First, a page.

Starting points: In Slovenia, the higher education institution for nursing started exploring employability opportunities in nursing care in connection with the achievement of competencies from students’ and employers’ point of view. This article highlights the importance of monitoring nursing graduates’ employability. Its aim is to examine the employability of nursing care graduates based on the self-evaluation of competences obtained during the last study year and to establish a link between the self-evaluation of competences and students’ academic performance.
Methodology: A questionnaire was distributed to full and part time nursing care students attending the last study year at five different healthcare/health sciences faculties in Slovenia and to employers (healthcare institutions) where the majority of nursing care graduates finds employment. We examined the level of competence achieved by nursing students and the level of competences required by employers. The sample included a total of 485 students. 194 surveys were returned, which represent a 40 percent response. We used Kolmogorov-Smirnov test for each individual joined competence. Further, we compared employability skills of students and employers with Mann-Whitney and Wilcox rank-sum test. For correlation between two variables we used Spearman correlation analysis.
Results: The Mann-Whitney and Wilkson Rank test show that employers generally assess competences with a higher average grade in comparison to students and these differences are statistically significant. By applying the Spearman correlation analysis, we established that a statistically significant weak correlation may be observed between the “average grade” and “competences” variables.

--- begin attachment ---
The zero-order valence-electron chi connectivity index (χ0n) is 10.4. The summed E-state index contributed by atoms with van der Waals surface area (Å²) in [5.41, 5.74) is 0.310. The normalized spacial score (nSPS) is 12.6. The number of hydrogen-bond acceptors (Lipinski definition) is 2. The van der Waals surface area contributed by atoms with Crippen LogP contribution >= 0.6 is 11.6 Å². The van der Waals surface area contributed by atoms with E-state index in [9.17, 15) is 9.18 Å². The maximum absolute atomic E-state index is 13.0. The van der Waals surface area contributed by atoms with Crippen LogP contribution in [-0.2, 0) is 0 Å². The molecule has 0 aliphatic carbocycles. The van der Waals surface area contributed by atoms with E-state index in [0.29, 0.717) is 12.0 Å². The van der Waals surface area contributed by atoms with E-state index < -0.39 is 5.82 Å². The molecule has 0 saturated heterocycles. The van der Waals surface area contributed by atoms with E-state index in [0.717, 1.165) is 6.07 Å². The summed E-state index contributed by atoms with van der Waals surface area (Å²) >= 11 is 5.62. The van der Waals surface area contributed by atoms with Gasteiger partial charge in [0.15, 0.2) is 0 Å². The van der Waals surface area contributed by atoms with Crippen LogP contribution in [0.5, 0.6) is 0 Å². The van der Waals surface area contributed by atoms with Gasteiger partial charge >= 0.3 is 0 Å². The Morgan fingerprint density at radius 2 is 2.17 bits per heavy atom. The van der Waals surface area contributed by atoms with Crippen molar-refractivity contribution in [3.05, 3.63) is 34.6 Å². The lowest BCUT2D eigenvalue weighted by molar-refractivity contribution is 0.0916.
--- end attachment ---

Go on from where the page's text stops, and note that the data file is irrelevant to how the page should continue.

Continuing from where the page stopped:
Discussion and conclusion: Our findings show that a continuous monitoring of general and subject-specific competences gained by students, along with a periodic verification of competences demanded by employers, is necessary. It is very important to monitor the requirements of the labour market in terms of ongoing communication with employers who can best estimate special knowledge needs.
Background and Purpose: The multinational companies require different approach of human resource management to achieve their goals. The reason is in employees who are working abroad, so-called expatriates. The purpose of the research is to investigate perceptions and experience of the expatriates working in one of the Slovenian multinational company.
Design/Methodology/Approach: The online survey was performed among all expatriates working for the pharmaceutical company. The questionnaire was randomly sent and delivered in an electronic form, structured in an online program named 1ka (https://www.1ka.si). A total of all 12 questionnaires were completed fully and properly.
Results: Results indicate that there are several reasons that expatriates went to work abroad, but none of them did not completely fulfilled the expectations of the expatriates. There are no differences between those expatriates who are working abroad up to 12 months and those who are working more than 12 months in their fulfilment of expectations working abroad for this company.
Conclusion: Based on the findings, the study shows the expatriates importance factors for their contribution of working abroad for the company and fulfilment of their expectations. The results are useful for the employees that will be in the future involved in the expatriation process in this company.